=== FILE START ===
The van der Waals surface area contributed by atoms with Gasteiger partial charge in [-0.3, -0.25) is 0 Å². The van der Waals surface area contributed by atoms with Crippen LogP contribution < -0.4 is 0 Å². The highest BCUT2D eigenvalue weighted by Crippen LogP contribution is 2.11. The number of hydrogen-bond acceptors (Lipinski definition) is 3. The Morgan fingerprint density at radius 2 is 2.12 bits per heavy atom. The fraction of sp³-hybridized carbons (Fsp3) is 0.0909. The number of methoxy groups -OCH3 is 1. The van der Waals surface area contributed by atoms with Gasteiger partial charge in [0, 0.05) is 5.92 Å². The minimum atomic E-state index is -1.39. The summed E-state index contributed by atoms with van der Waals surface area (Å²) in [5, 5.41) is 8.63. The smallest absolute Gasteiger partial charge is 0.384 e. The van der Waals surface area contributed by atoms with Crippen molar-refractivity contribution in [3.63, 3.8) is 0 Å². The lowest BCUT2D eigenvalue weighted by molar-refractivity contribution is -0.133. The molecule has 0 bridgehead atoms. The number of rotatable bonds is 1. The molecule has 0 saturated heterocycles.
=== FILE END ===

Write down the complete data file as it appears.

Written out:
The van der Waals surface area contributed by atoms with Gasteiger partial charge in [-0.3, -0.25) is 0 Å². The van der Waals surface area contributed by atoms with Crippen LogP contribution < -0.4 is 0 Å². The highest BCUT2D eigenvalue weighted by Crippen LogP contribution is 2.11. The number of hydrogen-bond acceptors (Lipinski definition) is 3. The Morgan fingerprint density at radius 2 is 2.12 bits per heavy atom. The fraction of sp³-hybridized carbons (Fsp3) is 0.0909. The number of methoxy groups -OCH3 is 1. The van der Waals surface area contributed by atoms with Gasteiger partial charge in [0, 0.05) is 5.92 Å². The minimum atomic E-state index is -1.39. The summed E-state index contributed by atoms with van der Waals surface area (Å²) in [5, 5.41) is 8.63. The smallest absolute Gasteiger partial charge is 0.384 e. The van der Waals surface area contributed by atoms with Crippen molar-refractivity contribution in [3.63, 3.8) is 0 Å². The lowest BCUT2D eigenvalue weighted by molar-refractivity contribution is -0.133. The molecule has 0 bridgehead atoms. The number of rotatable bonds is 1. The molecule has 0 saturated heterocycles.